Creative Ways To To Dispose Of Dead Leaves In Fall

If you're in a state that experiences autumn, you've probably started noticing the leaves changing colors and accumulating on the ground. Generally, they begin to fall toward the end of October and finish by early December, per Earth Works. This means you have roughly a month and change to experience the beauty of yellow and orange foliage littering your yard until the very last few have fallen. By the end of the season, though, you're left with a yard full of dead undergrowth, so what should you do with it all?

For starters, it's important to dispose of the leaves before snow begins to fall, as they can suffocate your grass and prevent it from growing back in the spring, according to the University of Minnesota. Additionally, forgetting to rake this buildup can leave you stricken with snow mold diseases, which can cause sneezing, coughing, and burning eyes, among other symptoms. Now, you could just bag them up for the yard waste collectors, or you can try one of these creative ways of disposal.

Use them as mulch for your garden

Rather than simply discarding these pretty leaves, use them as mulch for your garden to improve the soil quality. As organic matter, they are extremely beneficial to soil and allow for better overall water and air movement, the University of Minnesota explains. 

Plus, the best part about using dead undergrowth as mulch is that it's absolutely free. You can distribute it in two ways: using a mulching mower or chopping up the leaves with a chipper or shredder. Regardless of the method, make sure they're in small pieces before adding them to the soil.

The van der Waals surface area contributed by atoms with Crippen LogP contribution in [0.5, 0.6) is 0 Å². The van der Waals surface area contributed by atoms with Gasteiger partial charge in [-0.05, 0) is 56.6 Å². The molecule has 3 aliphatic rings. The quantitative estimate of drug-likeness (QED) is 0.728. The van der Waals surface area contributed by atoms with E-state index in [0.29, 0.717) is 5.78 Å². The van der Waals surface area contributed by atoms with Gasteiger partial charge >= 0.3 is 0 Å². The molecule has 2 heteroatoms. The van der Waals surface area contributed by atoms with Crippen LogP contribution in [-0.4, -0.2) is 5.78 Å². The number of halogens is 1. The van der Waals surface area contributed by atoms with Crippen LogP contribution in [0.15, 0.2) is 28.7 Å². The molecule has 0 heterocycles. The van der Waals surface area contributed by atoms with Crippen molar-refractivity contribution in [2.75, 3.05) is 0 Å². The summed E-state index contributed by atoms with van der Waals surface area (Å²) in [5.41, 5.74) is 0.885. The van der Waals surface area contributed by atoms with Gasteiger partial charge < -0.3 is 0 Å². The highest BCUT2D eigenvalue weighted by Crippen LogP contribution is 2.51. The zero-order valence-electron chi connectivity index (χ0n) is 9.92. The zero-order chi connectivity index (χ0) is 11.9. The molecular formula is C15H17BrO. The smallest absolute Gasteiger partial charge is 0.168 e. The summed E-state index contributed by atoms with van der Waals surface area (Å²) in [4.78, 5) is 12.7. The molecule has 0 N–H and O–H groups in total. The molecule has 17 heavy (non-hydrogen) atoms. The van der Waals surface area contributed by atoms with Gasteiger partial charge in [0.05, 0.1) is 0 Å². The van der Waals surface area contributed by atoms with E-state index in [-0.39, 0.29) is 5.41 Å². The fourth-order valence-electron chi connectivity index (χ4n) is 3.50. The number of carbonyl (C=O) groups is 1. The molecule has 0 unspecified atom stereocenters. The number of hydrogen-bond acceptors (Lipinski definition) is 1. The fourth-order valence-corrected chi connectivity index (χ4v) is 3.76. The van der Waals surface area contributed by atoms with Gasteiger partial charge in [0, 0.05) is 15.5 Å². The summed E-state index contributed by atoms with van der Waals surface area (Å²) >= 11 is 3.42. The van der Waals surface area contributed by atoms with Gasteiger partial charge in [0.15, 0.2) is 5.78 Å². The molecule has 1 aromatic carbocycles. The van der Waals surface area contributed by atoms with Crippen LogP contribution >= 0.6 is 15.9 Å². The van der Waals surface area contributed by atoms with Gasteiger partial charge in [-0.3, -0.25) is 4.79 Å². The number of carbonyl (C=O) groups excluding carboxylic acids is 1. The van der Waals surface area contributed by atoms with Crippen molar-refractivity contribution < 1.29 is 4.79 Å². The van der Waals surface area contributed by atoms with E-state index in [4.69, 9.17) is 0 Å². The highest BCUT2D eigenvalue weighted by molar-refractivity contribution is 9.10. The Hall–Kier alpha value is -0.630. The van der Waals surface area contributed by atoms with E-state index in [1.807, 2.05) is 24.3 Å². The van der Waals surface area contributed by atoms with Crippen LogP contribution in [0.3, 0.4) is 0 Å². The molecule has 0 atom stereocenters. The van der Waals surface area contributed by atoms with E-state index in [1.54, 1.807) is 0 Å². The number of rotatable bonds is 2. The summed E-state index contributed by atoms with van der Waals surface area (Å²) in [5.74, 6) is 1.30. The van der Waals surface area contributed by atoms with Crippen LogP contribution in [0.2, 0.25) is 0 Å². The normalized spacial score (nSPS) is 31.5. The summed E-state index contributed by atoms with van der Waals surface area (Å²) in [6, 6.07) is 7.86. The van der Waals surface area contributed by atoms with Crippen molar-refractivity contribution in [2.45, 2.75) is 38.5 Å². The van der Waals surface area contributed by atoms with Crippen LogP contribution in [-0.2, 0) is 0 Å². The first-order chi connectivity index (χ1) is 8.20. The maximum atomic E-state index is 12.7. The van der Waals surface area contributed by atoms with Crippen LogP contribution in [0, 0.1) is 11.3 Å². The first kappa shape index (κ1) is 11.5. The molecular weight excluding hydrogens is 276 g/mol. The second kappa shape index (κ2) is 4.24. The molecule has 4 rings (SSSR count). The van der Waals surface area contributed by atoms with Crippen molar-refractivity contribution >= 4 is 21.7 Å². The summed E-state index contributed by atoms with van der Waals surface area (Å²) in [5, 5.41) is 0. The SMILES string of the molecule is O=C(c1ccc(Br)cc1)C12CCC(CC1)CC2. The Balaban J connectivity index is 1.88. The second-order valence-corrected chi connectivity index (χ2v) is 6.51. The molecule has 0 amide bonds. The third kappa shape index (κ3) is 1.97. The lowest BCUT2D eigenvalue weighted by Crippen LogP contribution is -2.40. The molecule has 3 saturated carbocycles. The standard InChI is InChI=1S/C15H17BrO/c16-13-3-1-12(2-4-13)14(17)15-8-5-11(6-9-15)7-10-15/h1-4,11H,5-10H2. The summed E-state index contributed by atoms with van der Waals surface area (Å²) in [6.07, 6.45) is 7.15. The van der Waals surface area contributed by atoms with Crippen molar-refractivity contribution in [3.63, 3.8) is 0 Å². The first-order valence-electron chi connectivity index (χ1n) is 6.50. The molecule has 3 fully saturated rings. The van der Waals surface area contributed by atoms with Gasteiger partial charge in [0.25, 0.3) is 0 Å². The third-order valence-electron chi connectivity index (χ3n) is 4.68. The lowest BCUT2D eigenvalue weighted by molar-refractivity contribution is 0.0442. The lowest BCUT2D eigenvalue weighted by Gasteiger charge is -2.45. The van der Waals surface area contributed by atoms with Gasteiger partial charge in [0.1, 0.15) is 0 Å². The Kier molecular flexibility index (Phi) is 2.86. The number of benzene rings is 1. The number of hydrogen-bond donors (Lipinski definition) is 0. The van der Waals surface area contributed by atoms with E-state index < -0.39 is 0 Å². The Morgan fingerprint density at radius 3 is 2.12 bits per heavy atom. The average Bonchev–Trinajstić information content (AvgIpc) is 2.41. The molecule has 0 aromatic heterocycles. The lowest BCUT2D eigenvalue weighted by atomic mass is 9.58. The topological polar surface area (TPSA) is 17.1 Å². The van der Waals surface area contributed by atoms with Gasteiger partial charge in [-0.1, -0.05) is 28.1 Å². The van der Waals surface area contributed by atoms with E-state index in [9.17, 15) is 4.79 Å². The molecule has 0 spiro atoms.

Using leaves as mulch also reduces the need for fertilizing and enhances the soil's fertility and organic content, says Gardening Know How. Not to mention, it prevents weeds from growing, so you don't have to use harmful chemicals to keep them away. As the leaves decompose, you'll need to add more to replace them for mulching purposes.

Add leaves to your compost bin

Similarly, you can use dead leaves in your compost. Even though they don't possess high levels of nutrients, the few they do have are enough to benefit your soil, which, in turn, affects the quality of your plants, according to the UC Master Gardeners of Stanislaus County. When adding lawn clippings to your compost, doing so can stop the composting process if these materials become too smothered. But by using dead leaves, the process continues and the clippings stay nice and fluffy. Depending on how much time you want to spend compositing, you have one of two options.

The so-called slow method takes about a year and requires the least amount of effort. All you have to do is create a compost pile, add your dead leaves, and let everything sit for 12 months. However, the nutrients in the compost will need to survive low temperatures and rainfall (via the UC Master Gardeners of Stanislaus County). If they don't, weeds and disease-producing organisms will continue to live, and they'll end up in your garden. Conversely, the rapid composting method takes about two to three weeks, but is much more time-consuming, as you constantly have to turn over your bin. However, by the end of the process, you'll have an abundance of compost in a much shorter time span.